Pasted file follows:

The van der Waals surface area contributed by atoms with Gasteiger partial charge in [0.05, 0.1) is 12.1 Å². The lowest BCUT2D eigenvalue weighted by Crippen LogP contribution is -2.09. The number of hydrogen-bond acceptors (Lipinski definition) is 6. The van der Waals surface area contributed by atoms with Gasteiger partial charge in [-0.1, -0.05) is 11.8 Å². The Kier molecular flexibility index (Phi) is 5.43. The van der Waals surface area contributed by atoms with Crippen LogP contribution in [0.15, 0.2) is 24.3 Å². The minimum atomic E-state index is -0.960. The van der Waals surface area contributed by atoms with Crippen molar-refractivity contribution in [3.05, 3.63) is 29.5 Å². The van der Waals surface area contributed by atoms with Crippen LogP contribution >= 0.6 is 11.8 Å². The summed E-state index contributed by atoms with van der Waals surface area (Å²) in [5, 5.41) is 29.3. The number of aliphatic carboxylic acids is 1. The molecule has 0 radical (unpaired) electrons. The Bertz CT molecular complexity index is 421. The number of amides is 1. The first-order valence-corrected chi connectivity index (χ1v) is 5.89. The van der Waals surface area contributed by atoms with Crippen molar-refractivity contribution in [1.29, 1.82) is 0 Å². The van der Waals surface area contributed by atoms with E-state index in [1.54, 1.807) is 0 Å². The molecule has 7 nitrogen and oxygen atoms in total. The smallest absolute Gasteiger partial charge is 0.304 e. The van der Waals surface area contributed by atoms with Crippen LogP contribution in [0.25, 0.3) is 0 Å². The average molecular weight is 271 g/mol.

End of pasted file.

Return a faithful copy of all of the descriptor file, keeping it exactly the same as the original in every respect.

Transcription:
The van der Waals surface area contributed by atoms with Gasteiger partial charge in [0.05, 0.1) is 12.1 Å². The lowest BCUT2D eigenvalue weighted by Crippen LogP contribution is -2.09. The number of hydrogen-bond acceptors (Lipinski definition) is 6. The van der Waals surface area contributed by atoms with Gasteiger partial charge in [-0.1, -0.05) is 11.8 Å². The Kier molecular flexibility index (Phi) is 5.43. The van der Waals surface area contributed by atoms with Crippen LogP contribution in [0.15, 0.2) is 24.3 Å². The minimum atomic E-state index is -0.960. The van der Waals surface area contributed by atoms with Crippen molar-refractivity contribution in [3.05, 3.63) is 29.5 Å². The van der Waals surface area contributed by atoms with Crippen LogP contribution >= 0.6 is 11.8 Å². The summed E-state index contributed by atoms with van der Waals surface area (Å²) in [5, 5.41) is 29.3. The number of aliphatic carboxylic acids is 1. The molecule has 0 radical (unpaired) electrons. The Bertz CT molecular complexity index is 421. The number of amides is 1. The first-order valence-corrected chi connectivity index (χ1v) is 5.89. The van der Waals surface area contributed by atoms with Crippen molar-refractivity contribution in [1.29, 1.82) is 0 Å². The van der Waals surface area contributed by atoms with E-state index in [1.54, 1.807) is 0 Å². The molecule has 7 nitrogen and oxygen atoms in total. The smallest absolute Gasteiger partial charge is 0.304 e. The van der Waals surface area contributed by atoms with Crippen LogP contribution in [0.25, 0.3) is 0 Å². The average molecular weight is 271 g/mol.